Posted by Bobbi Meyer, Career Services Graduate Assistant

Volunteering is a powerful act that benefits not only those being served, but those providing the service.  As you mold a career identity and prepare yourself for life after college, volunteering can play a key in role in your development.  This post will help you explore the world of volunteerism through a closer look at the benefits of volunteering, advice on choosing an appropriate opportunity, and suggestions for where to start.

The benefits of volunteering are many.  A sense of achievement and worth are but two valuable personal benefits.  From the lens of Career Services, there are also professional benefits of volunteering.  Participating in a volunteer experience:

  • assists you in learning and developing new skills.  Employers are looking to hire people who are adaptable and bring with them a myriad of transferable skills from past experiences.
  • allows you to explore career options.  Deciding on a job path that is right for you can be complicated.  Volunteering is a great way to try out many types of careers.
  • betters your interpersonal skills. Through volunteering, you’ll better understand people and their needs, you’ll learn how to work with and motivate others, and you may have the opportunity to learn how to deal with a difficult situation.
  • connects you with a network of people in your field. The people you meet while volunteering may become mentors, future references, or the link you need to find a future job.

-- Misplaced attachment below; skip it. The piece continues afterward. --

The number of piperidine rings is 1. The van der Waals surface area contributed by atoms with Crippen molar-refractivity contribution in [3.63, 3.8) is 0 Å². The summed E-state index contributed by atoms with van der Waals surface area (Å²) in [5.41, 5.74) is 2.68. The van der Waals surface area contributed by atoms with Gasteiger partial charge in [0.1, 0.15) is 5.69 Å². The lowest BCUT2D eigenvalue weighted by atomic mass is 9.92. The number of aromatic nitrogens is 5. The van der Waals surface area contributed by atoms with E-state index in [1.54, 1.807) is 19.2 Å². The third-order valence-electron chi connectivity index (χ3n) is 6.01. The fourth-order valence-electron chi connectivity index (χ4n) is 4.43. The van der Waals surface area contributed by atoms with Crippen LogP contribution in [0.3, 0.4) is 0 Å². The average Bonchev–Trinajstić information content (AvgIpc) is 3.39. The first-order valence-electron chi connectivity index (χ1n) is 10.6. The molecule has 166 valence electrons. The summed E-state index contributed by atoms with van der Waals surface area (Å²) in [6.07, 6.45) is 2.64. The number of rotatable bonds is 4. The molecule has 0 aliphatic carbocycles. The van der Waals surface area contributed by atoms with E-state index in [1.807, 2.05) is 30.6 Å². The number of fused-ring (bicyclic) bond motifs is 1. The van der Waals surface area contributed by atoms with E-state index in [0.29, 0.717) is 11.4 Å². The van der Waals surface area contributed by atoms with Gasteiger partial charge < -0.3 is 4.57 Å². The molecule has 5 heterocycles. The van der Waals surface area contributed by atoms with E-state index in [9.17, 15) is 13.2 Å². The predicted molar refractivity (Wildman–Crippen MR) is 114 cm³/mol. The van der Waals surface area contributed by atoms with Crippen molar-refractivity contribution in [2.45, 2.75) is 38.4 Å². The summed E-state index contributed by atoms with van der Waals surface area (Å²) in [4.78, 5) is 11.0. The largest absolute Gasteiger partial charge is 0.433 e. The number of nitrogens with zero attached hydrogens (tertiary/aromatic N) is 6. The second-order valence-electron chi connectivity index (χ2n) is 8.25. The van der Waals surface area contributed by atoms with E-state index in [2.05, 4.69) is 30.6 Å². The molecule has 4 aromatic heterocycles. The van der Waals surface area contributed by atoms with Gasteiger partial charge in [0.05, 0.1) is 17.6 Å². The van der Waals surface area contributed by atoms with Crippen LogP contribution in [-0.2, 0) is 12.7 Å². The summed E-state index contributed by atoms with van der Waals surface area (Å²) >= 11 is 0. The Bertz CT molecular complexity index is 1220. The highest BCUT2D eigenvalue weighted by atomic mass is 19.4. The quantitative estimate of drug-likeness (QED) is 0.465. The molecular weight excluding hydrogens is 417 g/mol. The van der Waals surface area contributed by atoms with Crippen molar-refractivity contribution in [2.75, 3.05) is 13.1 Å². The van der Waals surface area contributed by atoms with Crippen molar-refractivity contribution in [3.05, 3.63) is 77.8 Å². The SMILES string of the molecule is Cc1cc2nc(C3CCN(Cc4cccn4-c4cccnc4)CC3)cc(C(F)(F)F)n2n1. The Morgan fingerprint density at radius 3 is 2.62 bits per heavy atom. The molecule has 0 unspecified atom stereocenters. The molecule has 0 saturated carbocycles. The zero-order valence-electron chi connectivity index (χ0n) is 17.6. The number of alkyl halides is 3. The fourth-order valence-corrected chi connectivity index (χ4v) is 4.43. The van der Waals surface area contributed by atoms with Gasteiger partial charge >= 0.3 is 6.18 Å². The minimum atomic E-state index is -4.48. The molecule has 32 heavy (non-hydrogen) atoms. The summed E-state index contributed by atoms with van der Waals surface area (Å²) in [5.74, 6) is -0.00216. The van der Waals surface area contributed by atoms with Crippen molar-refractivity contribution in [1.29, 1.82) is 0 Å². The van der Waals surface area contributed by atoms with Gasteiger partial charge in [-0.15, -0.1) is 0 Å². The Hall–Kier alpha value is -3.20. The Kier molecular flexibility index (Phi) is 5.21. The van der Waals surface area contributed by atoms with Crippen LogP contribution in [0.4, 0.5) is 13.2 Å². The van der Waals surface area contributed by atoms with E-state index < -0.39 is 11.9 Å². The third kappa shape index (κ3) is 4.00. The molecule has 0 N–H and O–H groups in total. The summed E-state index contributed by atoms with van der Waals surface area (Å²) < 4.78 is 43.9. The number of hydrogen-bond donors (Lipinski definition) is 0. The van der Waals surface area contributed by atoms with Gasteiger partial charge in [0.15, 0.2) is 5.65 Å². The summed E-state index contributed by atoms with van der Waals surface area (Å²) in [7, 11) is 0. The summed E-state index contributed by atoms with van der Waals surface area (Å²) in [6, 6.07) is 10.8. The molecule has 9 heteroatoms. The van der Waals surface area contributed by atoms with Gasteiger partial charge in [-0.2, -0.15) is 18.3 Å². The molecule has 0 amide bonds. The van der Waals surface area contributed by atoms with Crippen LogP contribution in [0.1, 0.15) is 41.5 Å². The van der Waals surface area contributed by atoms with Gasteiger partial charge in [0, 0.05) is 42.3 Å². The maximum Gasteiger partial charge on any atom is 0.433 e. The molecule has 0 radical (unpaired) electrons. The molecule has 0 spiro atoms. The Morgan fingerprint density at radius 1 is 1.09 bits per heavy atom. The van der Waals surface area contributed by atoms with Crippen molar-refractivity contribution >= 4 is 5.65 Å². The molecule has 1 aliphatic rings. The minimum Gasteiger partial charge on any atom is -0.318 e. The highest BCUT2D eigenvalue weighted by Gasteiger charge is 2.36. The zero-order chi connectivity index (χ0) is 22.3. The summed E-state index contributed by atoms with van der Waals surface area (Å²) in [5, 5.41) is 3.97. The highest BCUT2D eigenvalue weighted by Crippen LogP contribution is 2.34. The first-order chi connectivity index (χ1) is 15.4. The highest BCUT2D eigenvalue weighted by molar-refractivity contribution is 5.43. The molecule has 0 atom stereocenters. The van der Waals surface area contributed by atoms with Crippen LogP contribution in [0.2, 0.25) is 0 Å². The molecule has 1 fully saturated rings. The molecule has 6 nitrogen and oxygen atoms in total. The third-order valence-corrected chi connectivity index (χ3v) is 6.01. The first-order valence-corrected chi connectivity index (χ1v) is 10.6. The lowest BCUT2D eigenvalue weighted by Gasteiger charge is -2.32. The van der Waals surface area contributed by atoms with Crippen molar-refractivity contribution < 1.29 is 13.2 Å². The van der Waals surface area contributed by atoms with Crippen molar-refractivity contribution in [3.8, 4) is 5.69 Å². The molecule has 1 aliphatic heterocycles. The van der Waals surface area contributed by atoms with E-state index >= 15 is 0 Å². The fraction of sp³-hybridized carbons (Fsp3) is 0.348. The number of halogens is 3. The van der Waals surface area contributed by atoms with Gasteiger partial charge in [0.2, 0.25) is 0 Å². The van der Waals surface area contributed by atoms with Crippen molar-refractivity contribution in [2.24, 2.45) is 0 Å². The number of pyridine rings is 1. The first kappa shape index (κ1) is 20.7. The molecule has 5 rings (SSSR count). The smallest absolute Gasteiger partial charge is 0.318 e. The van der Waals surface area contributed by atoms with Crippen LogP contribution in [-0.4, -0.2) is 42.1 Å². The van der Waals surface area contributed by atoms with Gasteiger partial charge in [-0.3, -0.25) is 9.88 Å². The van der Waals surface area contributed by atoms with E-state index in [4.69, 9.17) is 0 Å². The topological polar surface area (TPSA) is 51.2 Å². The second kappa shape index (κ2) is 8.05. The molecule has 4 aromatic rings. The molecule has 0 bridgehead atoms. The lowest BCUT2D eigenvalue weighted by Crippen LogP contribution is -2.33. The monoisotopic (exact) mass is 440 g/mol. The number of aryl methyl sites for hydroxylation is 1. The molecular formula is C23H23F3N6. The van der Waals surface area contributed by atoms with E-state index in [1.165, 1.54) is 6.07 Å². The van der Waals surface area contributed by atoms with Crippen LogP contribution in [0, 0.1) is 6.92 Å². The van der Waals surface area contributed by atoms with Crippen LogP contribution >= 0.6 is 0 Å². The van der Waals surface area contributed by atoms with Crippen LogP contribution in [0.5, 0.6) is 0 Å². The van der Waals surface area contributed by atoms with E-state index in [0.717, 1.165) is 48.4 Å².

Once you have made the decision to volunteer, it is important be intentional about the type of opportunity you seek.  You should first consider your goals, motivations, and values; think about how you would like the experience to better prepare you for your future ambitions.  You must also be realistic with yourself and the skills you currently have, seeking out an organization that matches your strengths and interests.  Next, you should decide on the amount of time you are able to give to the experience, including the number of hours each week and the duration of time you are hoping to spend (i.e. one month, one term, one year, etc.).  When thinking about time, also consider what days of the week work best and what times during those days.  Once you are ready to voice your interest to a volunteer coordinator, be honest about the type of experience you are hoping for, but also listen with an open mind.

Oregon State University houses an office to specifically aid students in finding the perfect volunteer opportunity.  The Community Service Center’s website offers links to volunteer opportunities, hosts events to recruit volunteers, and puts on special projects of their own.  There is also a Nonprofit & Volunteer Expo coming up on January 20th where a variety of nonprofits will be present and you can check out their volunteer opportunities. I encourage you to engage in a volunteer experience; you’ll soon find how powerful your work can be.



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